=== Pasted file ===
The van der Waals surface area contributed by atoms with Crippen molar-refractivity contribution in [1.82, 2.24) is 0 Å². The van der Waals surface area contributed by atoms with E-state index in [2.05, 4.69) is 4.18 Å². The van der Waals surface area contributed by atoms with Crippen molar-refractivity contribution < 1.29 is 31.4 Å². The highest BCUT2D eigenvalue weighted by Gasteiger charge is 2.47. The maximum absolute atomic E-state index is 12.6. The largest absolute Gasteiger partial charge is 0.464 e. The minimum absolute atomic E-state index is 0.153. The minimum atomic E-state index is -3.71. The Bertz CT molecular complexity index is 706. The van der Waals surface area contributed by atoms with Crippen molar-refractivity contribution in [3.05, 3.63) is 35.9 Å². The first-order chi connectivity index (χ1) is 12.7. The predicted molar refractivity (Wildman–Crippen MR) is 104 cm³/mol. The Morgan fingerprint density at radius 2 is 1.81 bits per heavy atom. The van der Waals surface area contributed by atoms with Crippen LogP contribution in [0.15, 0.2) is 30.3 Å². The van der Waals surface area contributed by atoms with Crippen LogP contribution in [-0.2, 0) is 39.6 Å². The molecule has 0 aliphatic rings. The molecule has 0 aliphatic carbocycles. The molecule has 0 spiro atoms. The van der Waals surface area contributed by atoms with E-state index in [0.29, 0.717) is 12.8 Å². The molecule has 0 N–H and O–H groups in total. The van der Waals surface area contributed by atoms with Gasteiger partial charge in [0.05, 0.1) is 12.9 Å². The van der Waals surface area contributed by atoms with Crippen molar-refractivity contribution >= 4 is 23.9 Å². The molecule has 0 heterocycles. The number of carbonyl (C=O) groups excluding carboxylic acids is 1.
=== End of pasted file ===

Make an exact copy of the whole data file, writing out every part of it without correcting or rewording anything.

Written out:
The van der Waals surface area contributed by atoms with Crippen molar-refractivity contribution in [1.82, 2.24) is 0 Å². The van der Waals surface area contributed by atoms with E-state index in [2.05, 4.69) is 4.18 Å². The van der Waals surface area contributed by atoms with Crippen molar-refractivity contribution < 1.29 is 31.4 Å². The highest BCUT2D eigenvalue weighted by Gasteiger charge is 2.47. The maximum absolute atomic E-state index is 12.6. The largest absolute Gasteiger partial charge is 0.464 e. The minimum absolute atomic E-state index is 0.153. The minimum atomic E-state index is -3.71. The Bertz CT molecular complexity index is 706. The van der Waals surface area contributed by atoms with Crippen molar-refractivity contribution in [3.05, 3.63) is 35.9 Å². The first-order chi connectivity index (χ1) is 12.7. The predicted molar refractivity (Wildman–Crippen MR) is 104 cm³/mol. The Morgan fingerprint density at radius 2 is 1.81 bits per heavy atom. The van der Waals surface area contributed by atoms with Crippen LogP contribution in [0.15, 0.2) is 30.3 Å². The van der Waals surface area contributed by atoms with Crippen LogP contribution in [-0.2, 0) is 39.6 Å². The molecule has 0 aliphatic rings. The molecule has 0 aliphatic carbocycles. The molecule has 0 spiro atoms. The van der Waals surface area contributed by atoms with E-state index in [0.29, 0.717) is 12.8 Å². The molecule has 0 N–H and O–H groups in total. The van der Waals surface area contributed by atoms with Gasteiger partial charge in [0.05, 0.1) is 12.9 Å². The van der Waals surface area contributed by atoms with Crippen molar-refractivity contribution >= 4 is 23.9 Å². The molecule has 0 heterocycles. The number of carbonyl (C=O) groups excluding carboxylic acids is 1.